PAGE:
The NFL is in the midst of another defensive evolution, and it’s going to follow the tried-and-tested way football usually changes: it's going to move very slowly and then all of a sudden everyone will be doing the same thing.
We saw precisely that in the early 2010s when the explosion of Pete Carroll’s single-high defense took over the league. If you win games, especially on defense, people will want to copy you. And not only did Seattle's defense win games, but it also helped neutralize the NFL's offenses. It allowed them to bully outside receivers and control the game.
The Carroll tree was subsequently stripped and exported throughout the league, and we ended up with a whole NFL that wanted to play single-high-safety defenses.
But these defensive answers can never last. Offenses eventually figure them out, and the defense must get out of its way and find new answers. Of course, getting out of your own way is probably the most challenging part; coaches probably always feel like they can fix problems with better execution when the problems often need to be solved at the structural level.
At a time with all the single-high defenses that spun a safety down in the box, running lanes became clogged. At the same time, the NFL started to feel the trickle-up effect of better quarterback play across all levels of the game. Quarterbacks were training better and getting more reps as youngsters, which led to them coming into the league with so much more passing experience than any generation before. The NFL became a passing league.
A single-high safety coverage is always going to give a team answers against the run — they have the advantage of an extra player in the box. You can still select more than capable pass defenses — such as Cover 1, Cover 3 spot-drop or Cover 3 match — but those coverages often need special players on the outside, which is precisely what Pete Carroll happened to have.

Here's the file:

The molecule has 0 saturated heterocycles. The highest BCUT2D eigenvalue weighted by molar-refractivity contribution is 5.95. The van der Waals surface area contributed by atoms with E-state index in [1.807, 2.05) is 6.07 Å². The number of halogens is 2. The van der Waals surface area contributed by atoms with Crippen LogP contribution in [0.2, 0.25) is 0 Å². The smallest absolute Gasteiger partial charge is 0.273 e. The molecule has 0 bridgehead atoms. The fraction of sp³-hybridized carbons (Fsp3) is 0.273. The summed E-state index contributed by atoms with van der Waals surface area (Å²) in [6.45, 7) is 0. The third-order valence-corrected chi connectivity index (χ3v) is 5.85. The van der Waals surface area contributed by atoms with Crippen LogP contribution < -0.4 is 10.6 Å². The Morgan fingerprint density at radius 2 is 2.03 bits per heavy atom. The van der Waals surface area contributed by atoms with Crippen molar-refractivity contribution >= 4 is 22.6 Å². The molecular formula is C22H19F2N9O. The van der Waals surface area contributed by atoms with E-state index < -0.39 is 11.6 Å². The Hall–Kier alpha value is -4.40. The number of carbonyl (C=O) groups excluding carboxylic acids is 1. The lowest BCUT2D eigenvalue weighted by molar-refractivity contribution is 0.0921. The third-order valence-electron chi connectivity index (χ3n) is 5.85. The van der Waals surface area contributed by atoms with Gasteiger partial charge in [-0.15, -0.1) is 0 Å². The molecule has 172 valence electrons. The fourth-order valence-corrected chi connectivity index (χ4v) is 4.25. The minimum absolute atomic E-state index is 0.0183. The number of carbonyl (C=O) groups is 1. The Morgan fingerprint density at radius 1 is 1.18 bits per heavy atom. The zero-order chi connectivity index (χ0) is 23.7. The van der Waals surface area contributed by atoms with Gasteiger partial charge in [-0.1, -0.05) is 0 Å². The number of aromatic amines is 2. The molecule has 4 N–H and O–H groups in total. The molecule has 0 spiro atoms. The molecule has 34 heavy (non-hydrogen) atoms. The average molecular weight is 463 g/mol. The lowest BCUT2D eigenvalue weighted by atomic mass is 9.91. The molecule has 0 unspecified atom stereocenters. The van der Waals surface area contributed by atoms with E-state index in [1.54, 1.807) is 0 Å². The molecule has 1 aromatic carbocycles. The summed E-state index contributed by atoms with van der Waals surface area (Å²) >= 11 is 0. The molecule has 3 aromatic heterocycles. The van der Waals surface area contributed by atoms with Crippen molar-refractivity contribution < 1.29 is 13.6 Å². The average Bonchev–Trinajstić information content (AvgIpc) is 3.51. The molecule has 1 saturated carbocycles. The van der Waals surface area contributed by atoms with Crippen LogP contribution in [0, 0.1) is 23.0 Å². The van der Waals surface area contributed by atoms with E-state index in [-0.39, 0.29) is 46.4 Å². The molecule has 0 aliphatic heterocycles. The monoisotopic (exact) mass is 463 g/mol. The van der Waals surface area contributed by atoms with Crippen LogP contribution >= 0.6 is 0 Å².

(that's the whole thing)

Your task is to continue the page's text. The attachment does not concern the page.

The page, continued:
Without the kind of All-Pro defenders the Seattle Seahawks used to deploy, two-high coverages — especially quarters-type coverages — are probably best when it comes to defending the pass in today's NFL.
As noted, fixing your problems with an entirely new structure is hard work — it takes thinking outside the box. And yet, 2020 was the first year we saw real change, and 2021 could be the year that everyone decides they’ve had enough of the single-high world.
PFF has charted the defensive looks on every play of every game since 2014, and the 2020 season was the first time defenses lined up in a pre-snap middle-of-the-field-closed look on less than 50% of first- and second-down snaps.
As opposed to a pre-snap open look:
In all, 48.6% of all early-down snaps were played with that middle-of-the-field closed look, down from 53.9% in 2018 and 57.6% in 2019. And the important thing to know about these numbers is who is pulling the average down under 50%.
The Los Angeles Rams led the NFL in expected points added (EPA) allowed per play this regular season and played the fewest early-down pre-snap closed looks — only 11% of their early-down snaps were in a pre-snap closed look. For reference, the 2015 Seahawks did this 75% of the time.
Of course, some teams played a low percentage of snaps in this look before the 2020 Rams came along, but the schemes that spread throughout the league are the ones that dominate statistically. That’s what the Rams did in 2020 with new defensive coordinator Brandon Staley, who landed a head-coaching job with the Los Angeles Chargers after just one year of coordinator experience.